Wednesday, October 18, 2006:
After traveling for 12 hours straight the previous day, I wake up at 5 a.m. and can’t go back to sleep. I get up, organize some of my gear and head down to the pier in Kailua Bay. The first thing I notice: I am the only (and I mean only) athlete on this island that has a body fat percentage in the double digits. I have never in my life seen so many hard-core athletes in one place. Some of those guys had speedos smaller than the left half of my bikini top, for crying out loud.
I did a 20 minute swim in the ocean and absolutely loved it! My heart was beating faster just from being so excited to be there. Swimming in the ocean wasn’t nearly as bad as I had thought it would be…………until I got out. I don’t know if it was the waves, the jet lag, or being overwhelmed by all the half-naked male triathletes everywhere I looked , but I got nauseous and almost lost the small breakfast I had eaten an hour before. This made me a little worried that I would fall victim to the dreaded sea sickness that so many athletes before me had encountered, but I still wasn’t nervous about the race.
Thursday, October 19 through Friday, October 20th:
Swam a little, ran a little, rode a little. Went to the pre-race carb dinner with Bob and Matt Schloegel and Ken Welsh – all super nice guys, all very fast. The show during dinner was cool….lots of Hawaiian dancing, lots of fire-stick spinning. The usual. Still not nervous.
Saturday, October 21st: Race Day:
3:00 a.m.: I wake up and think I’m having a heart attack. Remember how I said up until this point I hadn’t been nervous? Yeah, I guess my body was saving all that nervousness for right this moment. I swear my heart rate was above 200 and all I could think about were things that could go wrong during the race. What if the forecast was wrong (it predicted clouds and light showers) and the weather ended up being 100 degrees and sunny? What if the water is really choppy? What if my saddle falls off my bike and I have to ride 100 miles standing up?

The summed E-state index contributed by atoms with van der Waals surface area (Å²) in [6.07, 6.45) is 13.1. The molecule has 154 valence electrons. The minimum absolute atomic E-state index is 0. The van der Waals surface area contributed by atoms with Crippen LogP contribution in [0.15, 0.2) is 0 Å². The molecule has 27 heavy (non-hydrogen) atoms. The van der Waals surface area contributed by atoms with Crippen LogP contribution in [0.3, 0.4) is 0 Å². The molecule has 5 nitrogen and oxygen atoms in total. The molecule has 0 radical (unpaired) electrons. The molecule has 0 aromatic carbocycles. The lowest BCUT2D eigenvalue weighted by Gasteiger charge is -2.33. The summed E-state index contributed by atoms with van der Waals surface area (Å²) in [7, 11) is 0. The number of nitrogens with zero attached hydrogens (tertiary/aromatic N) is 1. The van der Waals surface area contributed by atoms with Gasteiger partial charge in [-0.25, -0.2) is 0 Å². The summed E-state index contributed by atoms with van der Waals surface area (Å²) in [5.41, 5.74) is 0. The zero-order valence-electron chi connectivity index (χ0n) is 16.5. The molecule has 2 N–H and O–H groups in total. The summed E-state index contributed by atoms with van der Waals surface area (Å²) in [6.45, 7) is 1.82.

I had a really hard time getting breakfast down and only ate about ½ of what I should have. I grabbed my pre-swim bag and my friends dropped me off at body marking.
The cool thing about this race is you see all the triathletes in person that, until this point, you have only seen in magazines. I saw Lori Bowden and Natascha Badmann in the body marking area. Chris McCormack walked by me as I was heading to my bike. After I pumped up my tires and made sure everything was in order on my ride I had a lot of time left and needed to get away from all the people in the TA. I went behind this building that had restrooms in it to find some quiet and it was just me and Faris Al-Sultan. Oh, and the weird little guy whose sole purpose, evidently, is to put sunscreen on Faris, making sure to pay extra-close attention to his nether-regions. I felt like the whole ordeal should have been censored.
7:00 a.m.: I line up way in the back and off to the left, away from the buoys. The swim in Kona is just one big rectangle which I like…..you can just focus on the swim all the way and not worry about how far you are from being finished. In hindsight, I underestimated my swimming ability because I kept trying to pass people but it’s tough to do in a crowd that big. I ended up drafting off of some Japanese guy about 30 minutes into the swim and realized he wasn’t going very fast at all, but I had two options at this point: a) stay behind him and have a slower swim time than I wanted but save energy or b) go off on my own and risk trying to go too fast. I chose option A and that poor guy carried me all the way in. I tried to get his number as we got out of the water (race #, not phone #) but missed it. He holds a special place in my heart because I got out of the water feeling like I hadn’t done a thing yet.
8:30ish: I realize the advantage of